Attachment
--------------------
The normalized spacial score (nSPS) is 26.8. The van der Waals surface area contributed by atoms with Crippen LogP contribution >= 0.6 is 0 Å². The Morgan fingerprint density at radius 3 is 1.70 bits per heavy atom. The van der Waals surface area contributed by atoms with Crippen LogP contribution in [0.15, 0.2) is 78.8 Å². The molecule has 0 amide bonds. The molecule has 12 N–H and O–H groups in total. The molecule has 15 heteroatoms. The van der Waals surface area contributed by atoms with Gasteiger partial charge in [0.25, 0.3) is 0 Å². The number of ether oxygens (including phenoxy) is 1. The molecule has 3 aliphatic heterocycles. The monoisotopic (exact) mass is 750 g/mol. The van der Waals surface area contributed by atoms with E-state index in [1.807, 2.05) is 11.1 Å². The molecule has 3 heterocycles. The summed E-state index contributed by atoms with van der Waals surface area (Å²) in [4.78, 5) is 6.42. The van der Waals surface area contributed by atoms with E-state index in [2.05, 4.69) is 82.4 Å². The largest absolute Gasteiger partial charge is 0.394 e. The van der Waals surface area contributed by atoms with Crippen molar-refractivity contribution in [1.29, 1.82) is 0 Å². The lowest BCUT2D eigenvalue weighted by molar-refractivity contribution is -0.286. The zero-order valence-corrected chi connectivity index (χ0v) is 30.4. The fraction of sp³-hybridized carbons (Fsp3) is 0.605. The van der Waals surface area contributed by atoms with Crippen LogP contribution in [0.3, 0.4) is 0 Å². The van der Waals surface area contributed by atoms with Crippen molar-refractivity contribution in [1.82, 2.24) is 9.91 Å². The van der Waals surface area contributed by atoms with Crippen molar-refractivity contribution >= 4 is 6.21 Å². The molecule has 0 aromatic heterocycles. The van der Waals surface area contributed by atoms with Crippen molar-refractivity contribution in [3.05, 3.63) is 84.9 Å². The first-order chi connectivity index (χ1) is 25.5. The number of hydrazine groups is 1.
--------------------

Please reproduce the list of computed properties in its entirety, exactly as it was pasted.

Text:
The normalized spacial score (nSPS) is 26.8. The van der Waals surface area contributed by atoms with Crippen LogP contribution >= 0.6 is 0 Å². The Morgan fingerprint density at radius 3 is 1.70 bits per heavy atom. The van der Waals surface area contributed by atoms with Crippen LogP contribution in [0.15, 0.2) is 78.8 Å². The molecule has 0 amide bonds. The molecule has 12 N–H and O–H groups in total. The molecule has 15 heteroatoms. The van der Waals surface area contributed by atoms with Gasteiger partial charge in [0.25, 0.3) is 0 Å². The number of ether oxygens (including phenoxy) is 1. The molecule has 3 aliphatic heterocycles. The monoisotopic (exact) mass is 750 g/mol. The van der Waals surface area contributed by atoms with E-state index in [1.807, 2.05) is 11.1 Å². The molecule has 3 heterocycles. The summed E-state index contributed by atoms with van der Waals surface area (Å²) in [4.78, 5) is 6.42. The van der Waals surface area contributed by atoms with E-state index in [2.05, 4.69) is 82.4 Å². The largest absolute Gasteiger partial charge is 0.394 e. The van der Waals surface area contributed by atoms with Crippen molar-refractivity contribution in [1.29, 1.82) is 0 Å². The lowest BCUT2D eigenvalue weighted by molar-refractivity contribution is -0.286. The zero-order valence-corrected chi connectivity index (χ0v) is 30.4. The fraction of sp³-hybridized carbons (Fsp3) is 0.605. The van der Waals surface area contributed by atoms with Crippen LogP contribution in [0.3, 0.4) is 0 Å². The van der Waals surface area contributed by atoms with Crippen molar-refractivity contribution in [1.82, 2.24) is 9.91 Å². The van der Waals surface area contributed by atoms with Crippen molar-refractivity contribution >= 4 is 6.21 Å². The molecule has 0 aromatic heterocycles. The van der Waals surface area contributed by atoms with Crippen molar-refractivity contribution in [3.05, 3.63) is 84.9 Å². The first-order chi connectivity index (χ1) is 25.5. The number of hydrazine groups is 1.